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Interview: Brazil corn exports, domestic demand to stay firm this season despite coronavirus: CEPEA

New Delhi — Brazilian corn exports and domestic demand are expected to remain strong despite concerns about the huge surplus in the US and weaker consumption due to the coronavirus pandemic, researcher with Brazil's agricultural think tank Center for Advanced Studies on Applied Economics (CEPEA) Lucilio Rogerio Aparecido Alves told S&P Global Platts in an interview.

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Alves said the data so far did not indicate that exports would be lower than forecast for the current marketing season that started in February 2020 and ends in January 2021.

CEPEA produces agribusiness price indexes, costs estimates, risk evaluations and detailed domestic and global markets information, covering about 30 agribusiness supply chains in Brazil.

In Brazil, the first corn crop is planted during September-December and harvested in February-May, while the second crop is planted after the soybean harvest in February-March and harvested in June-July.

Brazil exported a record 41.17 million mt of corn in previous marketing season. The country is likely to export 34.5 million mt in current marketing season, according to the country's Companhia Nacional de Abastecimento (Conab).

Conab has also forecast domestic demand for corn in Brazil at a record 70.5 million mt for the current marketing season, up 8% year on year.

There could be a slight fall in corn consumption in sectors such as ethanol, food and beverages, but demand remains relatively firm, Alves said.

When asked about concerns over demand from major buyers such as Iran, Japan, Vietnam, and South Korea because of the worsening pandemic, Alves said, "in view of the need to maintain food security at satisfactory levels, sudden changes in demand are not expected."


The collapse in fuel and ethanol demand in the US, which is a major user of corn, is expected to flood the global market with corn this season.

Corn planted area in the US is also seen at a record 97 million acres in 2020-21, according to the US Department of Agriculture.

All this would mean Brazil could face tough competition for exports this year, unlike last year when it enjoyed a competitive price edge over US offers.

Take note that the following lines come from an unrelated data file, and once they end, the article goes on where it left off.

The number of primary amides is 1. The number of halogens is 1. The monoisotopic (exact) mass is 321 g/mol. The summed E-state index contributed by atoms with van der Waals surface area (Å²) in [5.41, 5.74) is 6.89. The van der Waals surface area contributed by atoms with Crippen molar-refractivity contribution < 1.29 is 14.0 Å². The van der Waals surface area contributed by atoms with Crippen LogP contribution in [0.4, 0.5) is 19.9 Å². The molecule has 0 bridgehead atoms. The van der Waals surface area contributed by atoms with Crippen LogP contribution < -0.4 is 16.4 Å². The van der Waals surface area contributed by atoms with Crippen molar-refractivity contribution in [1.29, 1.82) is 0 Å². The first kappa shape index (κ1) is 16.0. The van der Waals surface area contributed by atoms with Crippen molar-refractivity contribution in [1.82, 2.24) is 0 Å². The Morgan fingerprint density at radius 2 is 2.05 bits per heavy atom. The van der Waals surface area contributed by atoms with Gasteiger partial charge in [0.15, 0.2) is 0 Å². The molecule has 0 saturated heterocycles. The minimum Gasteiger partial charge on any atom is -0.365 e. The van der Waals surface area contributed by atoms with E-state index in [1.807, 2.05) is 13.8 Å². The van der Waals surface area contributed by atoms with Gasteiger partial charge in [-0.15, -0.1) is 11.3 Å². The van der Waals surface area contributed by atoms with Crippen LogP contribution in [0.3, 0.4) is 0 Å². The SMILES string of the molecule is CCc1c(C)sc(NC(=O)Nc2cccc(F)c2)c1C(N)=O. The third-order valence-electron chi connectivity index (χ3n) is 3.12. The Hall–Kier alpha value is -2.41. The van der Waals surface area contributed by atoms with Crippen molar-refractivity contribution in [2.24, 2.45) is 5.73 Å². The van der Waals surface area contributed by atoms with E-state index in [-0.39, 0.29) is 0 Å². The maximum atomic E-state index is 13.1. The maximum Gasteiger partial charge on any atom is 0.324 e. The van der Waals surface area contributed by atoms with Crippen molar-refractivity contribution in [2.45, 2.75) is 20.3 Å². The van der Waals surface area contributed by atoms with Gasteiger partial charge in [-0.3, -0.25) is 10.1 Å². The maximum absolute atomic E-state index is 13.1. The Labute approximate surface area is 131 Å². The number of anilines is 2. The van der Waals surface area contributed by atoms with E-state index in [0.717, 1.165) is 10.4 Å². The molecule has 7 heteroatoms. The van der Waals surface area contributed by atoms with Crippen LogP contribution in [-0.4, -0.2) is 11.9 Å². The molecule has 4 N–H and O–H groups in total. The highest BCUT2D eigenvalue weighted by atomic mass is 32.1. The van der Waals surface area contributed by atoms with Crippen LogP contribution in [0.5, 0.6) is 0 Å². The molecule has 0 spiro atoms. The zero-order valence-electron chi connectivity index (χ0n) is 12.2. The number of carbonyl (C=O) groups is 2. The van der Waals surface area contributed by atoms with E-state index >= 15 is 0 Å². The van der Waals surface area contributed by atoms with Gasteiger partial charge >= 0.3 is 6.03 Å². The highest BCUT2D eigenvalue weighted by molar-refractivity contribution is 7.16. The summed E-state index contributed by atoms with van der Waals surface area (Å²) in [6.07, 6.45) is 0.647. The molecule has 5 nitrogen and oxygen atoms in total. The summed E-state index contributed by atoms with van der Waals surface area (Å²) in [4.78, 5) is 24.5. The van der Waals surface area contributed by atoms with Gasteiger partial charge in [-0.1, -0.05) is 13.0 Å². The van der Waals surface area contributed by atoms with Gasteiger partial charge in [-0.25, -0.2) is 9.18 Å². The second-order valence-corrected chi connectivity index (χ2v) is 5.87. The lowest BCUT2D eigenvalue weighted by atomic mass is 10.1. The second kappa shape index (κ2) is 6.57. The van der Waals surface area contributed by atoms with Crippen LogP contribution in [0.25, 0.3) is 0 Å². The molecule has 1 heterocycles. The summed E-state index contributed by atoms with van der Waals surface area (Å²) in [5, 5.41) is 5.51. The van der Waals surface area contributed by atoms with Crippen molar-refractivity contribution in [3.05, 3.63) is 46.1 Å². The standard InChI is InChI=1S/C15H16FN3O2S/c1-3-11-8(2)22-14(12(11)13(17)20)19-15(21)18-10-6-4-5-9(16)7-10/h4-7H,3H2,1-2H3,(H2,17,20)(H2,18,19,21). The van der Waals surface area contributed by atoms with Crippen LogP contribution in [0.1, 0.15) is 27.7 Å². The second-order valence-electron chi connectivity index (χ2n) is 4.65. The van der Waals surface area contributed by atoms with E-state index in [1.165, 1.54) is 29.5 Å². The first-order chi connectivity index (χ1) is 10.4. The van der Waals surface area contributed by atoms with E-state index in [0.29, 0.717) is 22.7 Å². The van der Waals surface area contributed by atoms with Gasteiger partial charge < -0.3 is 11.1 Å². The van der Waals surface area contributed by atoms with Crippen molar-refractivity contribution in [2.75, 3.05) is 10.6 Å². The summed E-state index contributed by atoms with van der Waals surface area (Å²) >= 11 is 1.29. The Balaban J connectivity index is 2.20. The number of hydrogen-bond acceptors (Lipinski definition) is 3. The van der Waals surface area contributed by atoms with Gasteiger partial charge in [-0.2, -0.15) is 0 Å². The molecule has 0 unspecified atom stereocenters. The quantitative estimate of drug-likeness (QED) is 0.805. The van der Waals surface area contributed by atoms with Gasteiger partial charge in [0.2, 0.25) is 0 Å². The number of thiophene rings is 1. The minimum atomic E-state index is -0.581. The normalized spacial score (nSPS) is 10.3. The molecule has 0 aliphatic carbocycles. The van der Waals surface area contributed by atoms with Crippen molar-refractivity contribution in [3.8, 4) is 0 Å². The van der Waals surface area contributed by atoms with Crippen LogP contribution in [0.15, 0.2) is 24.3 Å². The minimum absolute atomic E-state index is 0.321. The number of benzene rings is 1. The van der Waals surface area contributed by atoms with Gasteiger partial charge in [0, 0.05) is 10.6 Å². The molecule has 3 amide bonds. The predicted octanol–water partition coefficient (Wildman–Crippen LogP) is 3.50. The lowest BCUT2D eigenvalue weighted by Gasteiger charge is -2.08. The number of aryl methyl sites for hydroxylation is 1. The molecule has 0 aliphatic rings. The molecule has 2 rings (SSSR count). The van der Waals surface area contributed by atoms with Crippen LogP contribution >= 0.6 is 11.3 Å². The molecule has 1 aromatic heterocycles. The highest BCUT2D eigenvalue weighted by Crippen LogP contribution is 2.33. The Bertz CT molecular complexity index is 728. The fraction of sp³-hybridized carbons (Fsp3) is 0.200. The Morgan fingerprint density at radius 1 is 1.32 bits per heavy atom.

However, Alves said corn exports from Brazil could still reach significant volumes in the current season as Brazil has a price advantage over Argentina and the Black Sea region, the other two big exporters.

The Brazilian real recently hit an all-time low against the dollar and remains weak, benefiting exports.

It is also noteworthy that Argentina increased corn export taxes to 12% in December from 6.7%.

"A significant portion of [corn] production was already negotiated in export forward contracts in the second half. In Mato Grosso three quarters of the production is already pledged and in Parana 80% of the corn of first harvest and 25% of the corn of second harvest," he said.

Another factor that may help corn exports are accelerating soybean exports, which would also help in increasing the pace of corn exports, Alves said.

Corn exports from Brazil are usually more intense in the second half of the year.


Brazil corn prices hit record nominal levels this year due to strong domestic consumption and low stocks.

While there is hope among livestock feed manufacturers that corn prices could ease once the second corn harvest begins in June, the price drop may not be steep, according to Alves.

"Traditionally, prices drop when there is greater domestic availability of corn. The size of the drop will depend on how quickly exports will take place. As soy exports are accelerating this year, it is expected that corn shipments will also occur quickly, with the advance of the harvest at the beginning of the second half, the price drop may be lighter," Alves said.

One of the key reasons for the surge in domestic corn prices was higher demand from the ethanol sector. However, with the sudden plunge in crude oil prices and demand for fuel due to coronavirus-related restrictions imposed across the globe, doubts loom over domestic demand for corn from the ethanol sector.

"With reduced demand and lower price of ethanol, the industries made corn available on the market, but the volumes are not significant. Production units are concentrated in the Midwest, especially in Mato Grosso state, where prices are lower. As there is a significant production surplus, ethanol processing is attractive," Alves said.

With corn harvest a few weeks away, farmers are worried over the impact of dry weather in some of the key corn-producing regions in Brazil. But Alves says that "the climatic conditions until mid-May, in particular, will be decisive for assessing the conditions of the crops. For now, there are no factors that justify changes in the volume of supply."

According to the latest report by the Secretariat of Agriculture and Supply, the second corn crop in Parana is forecast at 12.2 million mt for current season, from 13.2 million mt in the previous season.

Parana has lost about 600,000 mt of its second corn crop to drought this season, the secretariat said.

In Mato Grosso do Sul, second crop production is seen at 9.5 million mt in the current season compared with 12.2 million mt in the previous season, according to a survey jointly conducted by Mato Grosso Institute of Agricultural Economics (IMEA), Federation of Agriculture and Livestock of Mato Grosso do Sul (FAMASUL) and Institute for the Strengthening of Agriculture in Goias (IFAG).

Although production is seen dropping in some of the major corn-growing states, corn output in Mato Grosso, the largest producer in Brazil, is seen growing to 32.44 million mt in the current season, slightly higher than the previous season.

Conab has forecast Brazil's corn production at a record 101.87 million mt for the current season.